Secrets of a Summer Night, by Lisa Kleypas

>> Tuesday, April 12, 2005

Secrets of a Summer Night (extras), is the first in Lisa Kleypas' Wallflowers series, which will continue in October (according to, at least) with the release of It Happened One Autumn.

Four young ladies enter London society with one common goal: they must use their feminine wit and wiles to find a husband. So a daring husband-hunting scheme is born.

Annabelle Peyton, determined to save her family from disaster, decides to use her beauty and wit to tempt a suitable nobleman into making an offer of marriage. But Annabelle's most intriguing--and persistent-- admirer, wealthy, powerful Simon Hunt, has made it clear that while he will introduce her to irresistible pleasure he will not offer marriage. Annabelle is determined to resist his unthinkable proposition... but it is impossible in the face of such skillful seduction.

Her friends, looking to help, conspire to entice a more suitable gentleman to offer for Annabelle, for only then will she be safe from Simon--and her own longings. But on one summer night, Annabelle succumbs to Simon's passionate embrace and tempting kisses... and she discovers that love is the most dangerous game of all.
Yay, Kleypas is back! I found her latest couple of books a bit disappointing, as I thought her efforts to write more erotic romance was making her stories less interesting, but this is back to the Kleypas I loved. I had some trouble with the last quarter or so of the book, but the rest was so good that my grade is a B+.

What I enjoyed most about reading this was Annabelle. Sometimes a book, while still being a romance and being about a relationship, still focuses a bit more on one of the characters, and this was the case here. This was very definitely Annabelle's story, and it's just fine that it was because I really enjoyed this character. I get tired of cookie-cutter martyr heroines who would prefer to just die rather than marrying for other reasons than love, so Annabell's touch of materialism was welcome. I especially liked how Annabelle wasn't perfect and had some very real flaws. She was a bit of a snob (so much more interesting than all those heroines who are best friends with their maids!) and had some moments of self-pity and unabashedly plotted on trapping a man into marriage.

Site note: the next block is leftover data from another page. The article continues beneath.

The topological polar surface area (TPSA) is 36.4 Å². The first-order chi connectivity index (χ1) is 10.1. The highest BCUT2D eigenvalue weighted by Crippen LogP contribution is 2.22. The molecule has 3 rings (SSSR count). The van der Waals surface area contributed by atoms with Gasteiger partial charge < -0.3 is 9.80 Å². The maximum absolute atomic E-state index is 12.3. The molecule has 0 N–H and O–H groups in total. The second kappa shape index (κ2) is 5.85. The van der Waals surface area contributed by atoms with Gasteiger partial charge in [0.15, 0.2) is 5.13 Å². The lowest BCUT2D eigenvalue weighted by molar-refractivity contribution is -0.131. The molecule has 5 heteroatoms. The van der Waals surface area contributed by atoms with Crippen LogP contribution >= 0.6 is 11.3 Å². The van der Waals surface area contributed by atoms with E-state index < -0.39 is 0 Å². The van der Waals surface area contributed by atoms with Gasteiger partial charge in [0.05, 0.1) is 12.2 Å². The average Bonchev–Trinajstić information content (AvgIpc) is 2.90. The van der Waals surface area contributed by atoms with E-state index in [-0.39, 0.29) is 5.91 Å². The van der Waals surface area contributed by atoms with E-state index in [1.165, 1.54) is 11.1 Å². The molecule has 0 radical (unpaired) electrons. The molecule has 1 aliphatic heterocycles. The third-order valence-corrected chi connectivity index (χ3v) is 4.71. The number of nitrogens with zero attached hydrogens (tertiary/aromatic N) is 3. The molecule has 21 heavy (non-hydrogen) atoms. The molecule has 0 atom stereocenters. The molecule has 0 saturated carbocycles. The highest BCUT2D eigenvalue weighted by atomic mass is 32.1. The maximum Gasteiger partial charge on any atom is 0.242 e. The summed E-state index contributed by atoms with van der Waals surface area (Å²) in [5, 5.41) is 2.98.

And about that: she and her friends were very definitely women with a mission: catching a husband. I knew this before I started the book and, a priori, I guessed I'd be irritated by them, by their single-minded pursuit of such a goal. It offended my feminist sensibilities, I guess. But the way Kleypas wrote this, I felt sympathy for them, anger that this society would force them into circumstances in which, like for Annabelle, the only "honourable" way out is to do this, and yet, society derides her for having this goal. And these smug men, like Simon's friend Wycliffe ... argh!! Am I supposed to despise Annabelle for being willing to trap a man into marriage by arranging to be found in a compromising position? This society has made its own rules, rules which have Annabelle trapped in this position. Can't blame her for trying to use these rules for her own advantage.

Simon was ok, but his character was a bit overshadowed by Annabelle's. Probably because while she's so different from the usual, he is a type Kleypas has done a few times before, a rough, self-made man, in the vein of Derek Craven / Zachary Bronson. I felt he was less of an individual than Annabelle. Maybe it would have helped if there had been more scenes from his POV. I really liked him, though, and I enjoyed that he saw the real Annabelle and instead of judging her, he admired her for the way she fought for what she wanted.